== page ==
The Utility Air Regulatory Group petition expressly did not ask the Supreme Court to revisit its holding in Massachusetts v. EPA.  However, the UARG petition did ask the Court to consider whether its decision in Massachusetts v. EPA compelled EPA to include GHGs in the PSD and Title V programs when inclusion of GHGs would expand the PSD program to cover a substance that does not deteriorate the quality of the air that people breathe.  UARG emphasized EPA’s admission that regulation of GHGs under the Title I and Title V permit programs subjects “an extraordinarily large number of sources” to the Act for the first time, “result[ing] in a program that would have been unrecognizable to the Congress that designed PSD.” 

A coalition of environmental groups opposed certiorari, emphasizing that EPA’s endangerment and contribution findings and emissions standards for motor vehicles simply implement  the Supreme Court’s mandate in Massachusetts v. EPA.  They emphasize that the Petitioners’ arguments ignore the “air pollutant” definition that the Court in Massachusetts v. EPA held “unambiguous[ly]” (549 U.S. at 529) covers greenhouse gases. 

It is worth noting that four justices dissented in Massachusetts v. EPA, and the successful petitioners in Coalition for Responsible Regulation argue that Massachusetts does not compel the regulations at issue here.  The granting of the petitions for certiorari is sobering news for EPA. Stay tuned.

Game, Set, Match

Posted on April 29, 2013 by Michael Hardy

On September 14, 2011, I posted a blog piece that was entitled “A Tug of War: How Can the State Satisfy Its Burden of Proof?” This posting discussed the diametrically opposed decisions of an Ohio trial court and an appeals court on the important issue of the kind of evidence necessary to prove a violation of an air emission limitation in an operating permit.  This closely watched case in Ohio eventually reached the Ohio Supreme Court, which finally announced its decision on December 6, 2012.

In State ex rel. Ohio Attorney General v. Shelly Holding Co. the Ohio Supreme Court sided with the appellate court and ruled that the civil penalty calculation started on the date of the violation, as demonstrated by the failure of a stack test, and continued until the permitted source demonstrated compliance with the emission limitations.  Over the objections of Shelly and several industry amicus filings, the Ohio Supreme Court concluded that the state enforcement agency need not prove that the facility was operating out of compliance for each intervening day; such noncompliance can be presumed.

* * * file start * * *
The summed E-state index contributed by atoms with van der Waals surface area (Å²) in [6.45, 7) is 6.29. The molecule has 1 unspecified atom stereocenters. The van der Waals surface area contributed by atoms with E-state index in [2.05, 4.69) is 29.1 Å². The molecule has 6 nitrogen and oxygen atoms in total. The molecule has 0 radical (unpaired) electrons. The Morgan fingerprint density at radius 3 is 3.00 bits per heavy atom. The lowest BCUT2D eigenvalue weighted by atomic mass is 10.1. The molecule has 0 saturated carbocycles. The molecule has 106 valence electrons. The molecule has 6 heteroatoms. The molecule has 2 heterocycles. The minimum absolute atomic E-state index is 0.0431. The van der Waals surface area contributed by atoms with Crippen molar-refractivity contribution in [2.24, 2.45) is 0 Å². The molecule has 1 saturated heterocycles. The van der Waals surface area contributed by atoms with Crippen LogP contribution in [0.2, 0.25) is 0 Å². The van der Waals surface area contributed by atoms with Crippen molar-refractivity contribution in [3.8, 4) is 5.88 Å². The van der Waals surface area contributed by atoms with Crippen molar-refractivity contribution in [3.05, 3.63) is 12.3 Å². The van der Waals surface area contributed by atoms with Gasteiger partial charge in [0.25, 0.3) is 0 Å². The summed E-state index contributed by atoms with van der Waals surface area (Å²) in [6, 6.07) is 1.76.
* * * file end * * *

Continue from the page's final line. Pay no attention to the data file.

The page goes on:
The issue arose, in part, because Shelly failed stack tests that were conducted under unrealistic, maximum-possible conditions when in fact day-to-day operations were likely to generate lower emissions.  The state argued that Shelly should have discontinued operations until a subsequent stack test successfully demonstrated adherence to the permit’s emission limitations.  Alternatively, the air pollution source could apply for and receive a new permit with different limits, or it could make intervening facility modifications that would enable it to pass the stack test.  Shelly felt that it was improper to presume that the facility would exceed its emission limits unless the state makes a prima facie showing that the violation is likely to be ongoing or continuing.

After concluding that the burden is on the violator to prove by a preponderance of the evidence that there were intervening days on which no violation occurred or that the violation was not continuing in nature, the Ohio Supreme Court found no constitutional problem with extending the penalty to those subsequent days after the failed stack test.  Thus, in Ohio, the beginning date for calculating a civil penalty for an air pollution control violation is the first date of demonstrated non-compliance (the failed stack test) and continues, even at lower operating rates, until the facility demonstrates a return to compliance.

While this decision arose in the context of an air permit, the State of Ohio is likely to cite it in other programs, such as NPDES permits.

COOPERATIVE FEDERALISM AND THE CLEAN AIR ACT ENCOUNTER TURBULENCE

Posted on December 14, 2012 by William Session

All of us know that enforcement of the Clean Air Act’s (CAA) proscriptions against pollutant air emissions is premised on the concept of Acooperative federalism.  We know that the CAA’s policy development and enforcement regime is based upon a division of state and federal regulatory responsibility.  Stated simply, the concept is that the federal government, through the EPA, sets standards for permissible emissions of substances affecting ambient air quality while individual states retain responsibility for implementing programs to enforce these standards. 

The States’ implementation mechanisms are aptly titled State Implementation Plans or SIPs.  SIPs are employed to demonstrate that federal and state air pollution regulations will allow counties in a particular state to meet federally mandated ambient air quality standards (NAAQS).  The SIP process approval results in pollution control requirements which govern and often times unduly complicate compliance efforts of state regulators.  They can also increase compliance costs borne by the regulated community.  One aspect of that conundrum is the fact that when States fail to meet deadlines for attaining these standards, the regulators themselves can face sanctions from EPA and even suits by the public.  Litigation and its costs complicate matters further.